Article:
Sometimes, the term is used for a particular computational method for transverse Mercator: that is, how to convert between latitude/longitude and projected coordinates. There is no simple closed formula to do so when the earth is modelled as an ellipsoid. But the Gauss–Krüger method gives the same results as other methods, at least if you are sufficiently near the central meridian: less than 100 degrees of longitude, say. Farther away, some methods become inaccurate.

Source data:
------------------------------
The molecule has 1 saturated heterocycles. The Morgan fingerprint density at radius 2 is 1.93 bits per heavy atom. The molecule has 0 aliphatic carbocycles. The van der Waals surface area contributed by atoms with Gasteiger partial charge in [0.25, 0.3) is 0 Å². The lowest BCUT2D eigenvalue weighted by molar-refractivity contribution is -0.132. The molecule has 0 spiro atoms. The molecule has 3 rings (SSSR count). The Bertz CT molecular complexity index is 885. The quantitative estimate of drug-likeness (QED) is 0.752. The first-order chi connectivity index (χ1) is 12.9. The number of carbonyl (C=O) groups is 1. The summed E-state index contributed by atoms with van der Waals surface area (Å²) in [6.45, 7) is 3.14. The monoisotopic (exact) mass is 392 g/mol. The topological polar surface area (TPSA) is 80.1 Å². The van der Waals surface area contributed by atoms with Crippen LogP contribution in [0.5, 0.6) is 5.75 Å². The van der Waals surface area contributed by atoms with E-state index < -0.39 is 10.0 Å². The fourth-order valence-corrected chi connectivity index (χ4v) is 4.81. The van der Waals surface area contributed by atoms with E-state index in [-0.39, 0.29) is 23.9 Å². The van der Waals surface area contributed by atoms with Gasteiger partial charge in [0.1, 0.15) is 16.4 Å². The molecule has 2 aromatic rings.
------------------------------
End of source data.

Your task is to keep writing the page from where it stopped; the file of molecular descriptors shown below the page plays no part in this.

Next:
The term is also used for a particular set of transverse Mercator projections used in narrow zones in Europe and South America, at least in Germany, Turkey, Austria, Slovenia, Croatia, Macedonia, Finland and Argentina. This Gauss–Krüger system is similar to the universal transverse Mercator system, but the central meridians of the Gauss–Krüger zones are only 3° apart, as opposed to 6° in UTM. As a consequence, the scale variation within a Gauss–Krüger zone is about 1/6 of what it is in a UTM zone. More information on this system can be found on the German Wikipedia.